Owens contends that with the Georgia Court of Appeals decision in Godbee v. Western Electric Co., 161 Ga.App. 731, 288 S.E.2d 881 (1982), the law changed to allow an owner in Owens's position to claim statutory immunity under Georgia's workers' compensation scheme. The Georgia court released this opinion almost one month after the district judge denied Owens's motions for new trial and judgment n.o.v.
It is unnecessary, however, to resolve Owens's [presumed] futility argument, for even if we excused its failure to raise its defense before now, we would need to find that under Georgia law the change enunciated by Godbee was meant to apply retroactively. But the Georgia courts have specifically held that a change in the law of statutory immunity similar to the one enunciated by Godbee does not apply retroactively.
In Johnson v. Hensel Phelps Construction Co., 250 Ga. 83, 295 S.E.2d 841 (1982), the Georgia Supreme Court confronted a situation resembling closely the one at bar. In that case the defendant raised for the first time on appeal the defense of statutory immunity under Georgia's workers' compensation scheme. After the trial ended and the motion for directed verdict had been made, the Supreme Court of Georgia issued its decision in Wright Associates v. Rieder, 247 Ga. 496, 277 S.E.2d 41 (1981). In Rieder the court overruled a long line of precedent and held that an employee of a subcontractor engaged upon the subject matter of the contract who is injured on, in, or about the premises on which the principal contractor has undertaken to execute the work cannot maintain an action in tort against the principal contractor. Id. at 499, 277 S.E.2d at 43. Prior to Rieder unless the immediate employer of the injured employee occupied a master-servant relationship with the original contractor, it was believed that no statutory immunity existed. See Capes, 164 Ga.App. at 355, 296 S.E.2d at 383. In Johnson the lower court applied the decision in Rieder retroactively and allowed the defense of statutory immunity to succeed. 250 Ga. at 83, 295 S.E.2d at 842. On appeal the Supreme Court of Georgia refused to apply Rieder retroactively when the issue of statutory immunity had not been urged until appeal, even though the change in the law did not occur until after the motion for directed verdict had been made. Id. at 83-84, 295 S.E.2d at 843. Since the retroactive application of a change in state law is a question of state law and since the Georgia court has shown its unwillingness retroactively to apply that change to one in Owens's position, we must follow that determination.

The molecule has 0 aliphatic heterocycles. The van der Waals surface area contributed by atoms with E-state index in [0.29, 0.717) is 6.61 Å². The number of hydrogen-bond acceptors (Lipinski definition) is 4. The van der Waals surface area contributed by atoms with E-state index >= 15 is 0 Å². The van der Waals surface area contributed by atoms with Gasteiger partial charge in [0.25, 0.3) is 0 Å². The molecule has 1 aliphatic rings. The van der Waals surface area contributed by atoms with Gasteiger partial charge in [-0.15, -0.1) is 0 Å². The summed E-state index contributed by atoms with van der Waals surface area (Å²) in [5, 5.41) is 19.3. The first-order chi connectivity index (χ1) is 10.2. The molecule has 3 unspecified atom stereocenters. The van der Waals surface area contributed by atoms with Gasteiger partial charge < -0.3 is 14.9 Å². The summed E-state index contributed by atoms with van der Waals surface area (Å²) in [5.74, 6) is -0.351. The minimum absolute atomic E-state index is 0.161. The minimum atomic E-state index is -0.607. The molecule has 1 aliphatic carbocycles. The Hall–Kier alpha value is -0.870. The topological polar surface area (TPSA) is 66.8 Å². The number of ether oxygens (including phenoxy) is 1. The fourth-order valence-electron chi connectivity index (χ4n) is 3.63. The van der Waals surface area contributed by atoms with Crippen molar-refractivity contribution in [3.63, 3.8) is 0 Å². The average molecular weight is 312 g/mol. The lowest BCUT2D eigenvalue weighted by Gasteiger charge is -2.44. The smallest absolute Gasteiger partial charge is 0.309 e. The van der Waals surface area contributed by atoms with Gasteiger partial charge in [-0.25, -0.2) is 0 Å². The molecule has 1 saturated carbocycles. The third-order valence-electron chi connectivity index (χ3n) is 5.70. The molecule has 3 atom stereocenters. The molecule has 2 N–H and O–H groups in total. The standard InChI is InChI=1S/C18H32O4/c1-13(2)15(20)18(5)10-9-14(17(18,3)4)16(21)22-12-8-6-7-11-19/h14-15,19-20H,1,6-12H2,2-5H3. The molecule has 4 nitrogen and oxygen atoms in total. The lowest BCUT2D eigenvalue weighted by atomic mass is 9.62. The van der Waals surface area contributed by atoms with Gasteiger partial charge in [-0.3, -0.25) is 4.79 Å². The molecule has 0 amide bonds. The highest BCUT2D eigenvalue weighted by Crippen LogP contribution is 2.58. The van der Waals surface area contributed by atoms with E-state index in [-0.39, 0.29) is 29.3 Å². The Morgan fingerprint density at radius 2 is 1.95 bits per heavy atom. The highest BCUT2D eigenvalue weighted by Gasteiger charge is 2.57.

Accordingly, we hold that Owens's claim of statutory immunity does not bar Troxler's action.
II. Sufficiency of the Evidence
Owens contends that the evidence adduced at trial does not support the jury verdict in favor of Troxler and that the district court erred in failing to grant Owens's motions for directed verdict and for judgment n.o.v. Owens concedes that this action rests upon Owens's broad duty to maintain the manlift in a manner rendering it safe for invitees, see Batson-Cook Co. v. Shipley, 134 Ga.App. 210, 212, 214 S.E.2d 176 (1975) (owner of property has duty to exercise ordinary care in keeping premises and approaches safe for invitees), but contends that the jury rendered its verdict under a stricter standard, holding Owens liable as an insurer of Troxler's safety. The evidence conclusively shows, Owens maintains, that it exercised ordinary care to maintain and operate the lift. By maintaining that it was held liable as an insurer, Owens thus challenges the sufficiency of the evidence to support the jury's verdict and finding of negligence.
We evaluate the sufficiency of the evidence to support denial of the motion for directed verdict and for judgment n.o.v. under Boeing Co. v. Shipman, 411 F.2d 365, 374 (5th Cir.1969) (en banc). See also Smith v. Tennessee Valley Authority, 699 F.2d 1043, 1045 (11th Cir.1983).